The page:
|Teravest, Dan -|
|Carpenter-Boggs, Lynn -|
|Hoagland, Lori -|
|Granatstein, David -|
|Reaganold, John -|
Submitted to: HortScience
Publication Type: Peer Reviewed Journal
Publication Acceptance Date: March 4, 2010
Publication Date: April 4, 2010
Repository URL: http://naldc.nal.usda.gov.d2.nal.usda.gov/download/45793/PDF
Citation: Teravest, D., Smith, J.L., Carpenter-Boggs, L., Hoagland, L., Granatstein, D., Reaganold, J. 2010. Influence of orchard floor management and compost application timing on nitrogen partitioning in apple trees. HortScience. 45:637-642. Interpretive Summary: Demand for organically grown food in the United States is growing rapidly and in some sectors, such as fruit, has doubled in the last 3 years. To establish young apple trees significant amounts of soil nutrients needs to be available. Since in organic systems inorganic fertilizer nitrogen cannot be applied there is significant interest in using composts to supply nitrogen. We used compost to fertilize apple trees that were being managed by cultivation, wood chip mulch and legume cover crops to suppress weeds. In the early season nitrogen was consumed by the cover crop and wood chips depleted nitrogen availability to the trees, but later in the season the nitrogen from compost became more available to the trees and increased fertilizer use efficiency. This information is important to growers who are interested in converting to organic grown apples and utilizing efficient fertilization management systems.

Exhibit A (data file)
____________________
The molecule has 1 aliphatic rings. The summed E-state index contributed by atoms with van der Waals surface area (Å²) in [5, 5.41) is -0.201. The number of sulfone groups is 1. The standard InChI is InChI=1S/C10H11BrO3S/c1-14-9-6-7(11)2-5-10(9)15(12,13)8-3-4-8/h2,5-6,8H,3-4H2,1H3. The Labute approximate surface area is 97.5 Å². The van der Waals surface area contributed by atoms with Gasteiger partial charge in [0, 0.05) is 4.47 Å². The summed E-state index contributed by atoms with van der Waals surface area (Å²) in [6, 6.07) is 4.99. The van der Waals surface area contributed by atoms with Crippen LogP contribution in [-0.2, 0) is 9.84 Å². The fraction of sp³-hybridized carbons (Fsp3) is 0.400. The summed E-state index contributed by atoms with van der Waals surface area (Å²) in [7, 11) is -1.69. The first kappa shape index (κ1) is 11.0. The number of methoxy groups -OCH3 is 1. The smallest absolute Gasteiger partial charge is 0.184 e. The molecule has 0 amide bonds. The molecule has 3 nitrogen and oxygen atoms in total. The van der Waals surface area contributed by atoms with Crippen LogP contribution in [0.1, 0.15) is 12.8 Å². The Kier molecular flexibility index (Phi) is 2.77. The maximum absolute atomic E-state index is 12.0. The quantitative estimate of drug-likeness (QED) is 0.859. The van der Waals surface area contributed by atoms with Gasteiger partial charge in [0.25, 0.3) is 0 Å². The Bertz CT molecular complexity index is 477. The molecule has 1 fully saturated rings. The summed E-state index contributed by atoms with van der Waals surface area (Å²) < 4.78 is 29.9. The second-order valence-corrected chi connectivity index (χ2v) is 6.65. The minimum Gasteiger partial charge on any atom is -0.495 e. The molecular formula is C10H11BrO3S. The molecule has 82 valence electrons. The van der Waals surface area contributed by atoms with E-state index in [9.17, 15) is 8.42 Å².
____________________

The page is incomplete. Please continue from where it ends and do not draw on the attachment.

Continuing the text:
Technical Abstract: This study examines the differential partitioning of compost N in young apple (Malus domestica Borkh.) trees under cultivation, wood chip mulch and legume cover crop management. 15N enriched compost was applied to apple trees in April, May and June of 2006 and 2007. Trees were excavated to determine the fate of labeled compost N in September 2007. Trees under wood chips had significantly greater dry weight and N accumulation in vegetative tree components than cultivation or legume cover trees. Partitioning of dry weight and N into fruit was greatest in cultivation trees among all treatments. Fruit yield and compost N-use efficiency were better in the wood chip mulch and cultivation treatments compared to legume cover. Tree reserves were an important source of N for fruit and leaf growth in all treatments, but significantly more so for trees under cultivation. Fruit and leaves were strong sinks for compost N early in the season, but uptake of compost N by legume cover crops and N immobilization in wood chip mulch was elevated in the spring, reducing N uptake and utilization of compost N by apple trees. Later in the season the majority of compost N was partitioned in woody tissues, bolstering N reserves, and N uptake and fertilizer-use efficiency improved.